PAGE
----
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Longtime Vinson & Elkins energy partner and former China practice head Xiao Yong has left the firm to join Dechert.

Xiao will join with an additional team of lawyers, all who specialize in energy work. Xiao and associate Jason Wu will be based in Dechert’s Hong Kong office, while partner Nicholas Song, counsel Zhaohui Li and associate Sarah Teh are joining the firm in Beijing.

The move is subject to partnership vote next week.


A former government official, Xiao represents state-owned enterprises on outbound oil and gas deals and projects. In late 2015, Xiao led the Vinson & Elkins team representing longtime client China Petrochemical Corp., or Sinopec, on a $1.3 billion deal to buy a 10 percent stake in Russian energy company Sibur. In addition to Sinopec, he has advised China National Offshore Oil Corp., or CNOOC, and China National Petroleum Corp. on deals in the Americas and Southeast Asia.

Xiao joined Vinson & Elkins in 1997 from Skadden, Arps, Slate, Meagher & Flom where he was counsel. He made partner five years later and has led the firm’s China practice ever since. Before joining Skadden in 1995, Xiao spent a decade as a senior official of the foreign investment law division at China’s Ministry of Foreign Trade and Economic Cooperation, now known as the Ministry of Commerce.

The departures follow an already sharp decline in Vinson & Elkins’ Asia head count over the past five years. The Houston-based firm reported as many as 40 lawyers in Asia in 2012, but only 15 in 2015. Once the go-to firm for China’s oil giant’s overseas projects , Vinson & Elkins has seen a drop in demand for that type of work as state-owned enterprises cut back on outbound activity. The global dip in oil prices since 2014, coupled with a big Chinese anti-corruption campaign, significantly reduced the size and number of large overseas deals by CNPC, Sinopec and CNOOC alike.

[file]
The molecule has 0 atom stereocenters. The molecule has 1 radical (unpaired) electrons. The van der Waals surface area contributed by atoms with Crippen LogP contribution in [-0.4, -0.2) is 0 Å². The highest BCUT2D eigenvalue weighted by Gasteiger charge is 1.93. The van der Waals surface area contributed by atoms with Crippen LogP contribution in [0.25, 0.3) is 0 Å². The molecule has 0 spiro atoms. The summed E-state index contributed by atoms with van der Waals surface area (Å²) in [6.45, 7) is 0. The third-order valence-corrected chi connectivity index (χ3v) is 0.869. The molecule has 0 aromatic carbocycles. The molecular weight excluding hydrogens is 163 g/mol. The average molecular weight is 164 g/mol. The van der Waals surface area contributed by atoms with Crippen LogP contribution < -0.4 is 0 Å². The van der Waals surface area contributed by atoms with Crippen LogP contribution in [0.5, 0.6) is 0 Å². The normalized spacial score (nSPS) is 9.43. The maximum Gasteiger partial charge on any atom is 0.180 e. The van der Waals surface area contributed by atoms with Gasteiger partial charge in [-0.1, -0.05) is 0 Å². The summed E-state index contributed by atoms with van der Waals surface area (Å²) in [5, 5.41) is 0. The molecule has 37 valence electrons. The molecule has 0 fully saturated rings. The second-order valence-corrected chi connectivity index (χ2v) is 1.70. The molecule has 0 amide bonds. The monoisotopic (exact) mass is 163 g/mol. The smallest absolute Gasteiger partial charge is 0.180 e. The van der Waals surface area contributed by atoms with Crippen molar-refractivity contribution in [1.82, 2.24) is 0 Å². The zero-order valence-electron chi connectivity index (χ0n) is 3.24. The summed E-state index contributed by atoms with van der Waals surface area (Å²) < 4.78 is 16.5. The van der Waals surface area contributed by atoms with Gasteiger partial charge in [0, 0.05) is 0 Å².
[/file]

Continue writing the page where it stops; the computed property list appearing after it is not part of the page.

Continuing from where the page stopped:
A Houston-based Vinson & Elkins spokeswoman said the firm conducted a strategic review last year for the Hong Kong and Beijing offices and decided to realign its China practice to be more consistent with the global strategy. The two offices will now focus on such practices as private equity and special situations, energy projects for global clients, international dispute resolution, governmental investigations and intellectual property.

Vinson & Elkins opened a fourth Asian office in Taipei last year, focusing on intellectual property and technology work. In 2013, the firm closed its Shanghai office to focus on Beijing-based state-owned enterprise clients. Former Shanghai managing partner David Blumental, who joined the firm along with Xiao from Skadden, left for Latham & Watkins the following year . The firm also canceled a plan to reopen a Singapore office in 2014 as the price of oil dropped.

Last year, partners James Cuclis and David Lang both relocated to Houston from Hong Kong.